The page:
"That's nice," he said with a grateful smile. "I barely have time to realize a need before you've seen to it."

"It's a privilege to help."

"And a help you are. I don't know what I would do without you."

"God would send someone. But I was available."

He chuckled. "You're a woman of great faith, Josie, but you count yourself a little short."

She seated herself on a nearby ottoman.

"A lot of people are available," he told her. "Few are willing."

She never doubted that God was taking care of the reverend. It was when she thought of her own needs that her confidence got a little shaky. "How about a game of checkers before dinner?" she asked.

He gave her a mock frown and flicked his hand as though shooing away a fly. "Do you think I enjoy your kings chasing my last disk around the board, delaying the inevitable?"

She laughed. "Oh, come now. You win sometimes."

"Only if you feel particularly sorry for me and deliberately pass up chances to jump. We need a new game, one I have a hope of winning."

"Based on chance, rather than skill, Reverend?"

"Didn't I see you and James setting up the board the other evening?"

James, a fatherless lad of about fourteen, came by a few times a week to split wood and perform a few other chores. Josie had quickly sensed that, because his mother worked evenings at the café, James was lonely. She'd offered to teach him the game. "You did. He's fast becoming an apt opponent."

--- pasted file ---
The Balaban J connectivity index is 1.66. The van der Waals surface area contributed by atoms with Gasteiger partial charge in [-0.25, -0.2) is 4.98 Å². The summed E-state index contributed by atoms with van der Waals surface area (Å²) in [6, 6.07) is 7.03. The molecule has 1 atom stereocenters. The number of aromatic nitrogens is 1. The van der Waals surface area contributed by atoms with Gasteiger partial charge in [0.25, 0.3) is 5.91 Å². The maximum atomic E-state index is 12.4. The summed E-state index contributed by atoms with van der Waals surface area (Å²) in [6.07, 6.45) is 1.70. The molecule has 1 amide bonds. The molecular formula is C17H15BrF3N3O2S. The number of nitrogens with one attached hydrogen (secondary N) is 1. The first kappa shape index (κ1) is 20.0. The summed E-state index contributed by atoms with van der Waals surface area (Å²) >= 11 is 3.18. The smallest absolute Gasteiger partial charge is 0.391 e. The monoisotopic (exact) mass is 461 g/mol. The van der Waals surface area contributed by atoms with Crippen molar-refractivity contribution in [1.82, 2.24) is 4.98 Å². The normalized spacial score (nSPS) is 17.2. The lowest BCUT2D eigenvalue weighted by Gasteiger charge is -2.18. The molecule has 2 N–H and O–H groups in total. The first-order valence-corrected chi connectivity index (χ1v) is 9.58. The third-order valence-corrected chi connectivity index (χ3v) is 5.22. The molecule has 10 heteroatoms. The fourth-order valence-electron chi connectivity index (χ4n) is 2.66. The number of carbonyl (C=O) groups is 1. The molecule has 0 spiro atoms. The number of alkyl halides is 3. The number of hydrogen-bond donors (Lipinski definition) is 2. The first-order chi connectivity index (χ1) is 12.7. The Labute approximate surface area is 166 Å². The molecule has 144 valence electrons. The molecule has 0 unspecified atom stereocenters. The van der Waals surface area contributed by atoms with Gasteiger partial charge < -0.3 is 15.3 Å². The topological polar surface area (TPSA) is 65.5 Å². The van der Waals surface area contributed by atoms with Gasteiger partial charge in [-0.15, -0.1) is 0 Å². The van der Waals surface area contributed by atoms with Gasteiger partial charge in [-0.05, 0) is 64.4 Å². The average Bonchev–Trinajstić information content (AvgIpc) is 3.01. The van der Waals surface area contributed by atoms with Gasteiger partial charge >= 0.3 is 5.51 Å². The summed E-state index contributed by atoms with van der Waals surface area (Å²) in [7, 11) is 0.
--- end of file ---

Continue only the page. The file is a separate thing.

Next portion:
The reverend's enormous calico leaped from its spot on the divan to run through the doorway into the nearest bedroom.

"Must be a caller," the reverend said.

Most everyone knocked at the back door and then walked in, but a rap sounded at the front. Josie and the reverend exchanged a puzzled glance before she got up.

A broad-shouldered man in a brown hat and buckskin jacket stood in the dappled sunlight that filtered through the leaves of the twin maple trees. She had a sudden, swift impression of troubled intensity as his gaze bored into hers.

"Good afternoon, sir," Josie greeted him.

He removed his hat, revealing thick chestnut hair in need of a cut. "Ma'am," he said in greeting. "I'm Samuel Hart. The preacher sent by the First Christian Alliance."

Behind him, three girls of varying ages waited in the street near a dusty team attached to a canvas-covered wagon.

His name registered immediately. "Of course! Come in."

He turned and summoned the girls, the fringe of his jacket swaying as he gestured. The girls she assumed were his daughters were wearing clean but wrinkled clothing, and their hair was neatly tucked beneath stiff-brimmed bonnets.

He handed her his hat, still warm from his head, and she laid it on the hall table before ushering the little troupe into the study. "The interim preacher is here," she said.

Samuel strode forward and shook the elder man's hand. His size and his sun-darkened face and hands made the reverend seem even sicklier in comparison. "Pleased to meet you, sir. These are my daughters. Elisabeth."

Elisabeth was the tallest and oldest, with blue eyes and a full face. Her weary smile was hesitant.

"Abigail." The middle daughter had hair a paler blond than the other two, blue eyes, a narrow face and a prominent chin.

"And Anna." The youngest of the trio possessed wide hazel eyes and a charming smattering of freckles.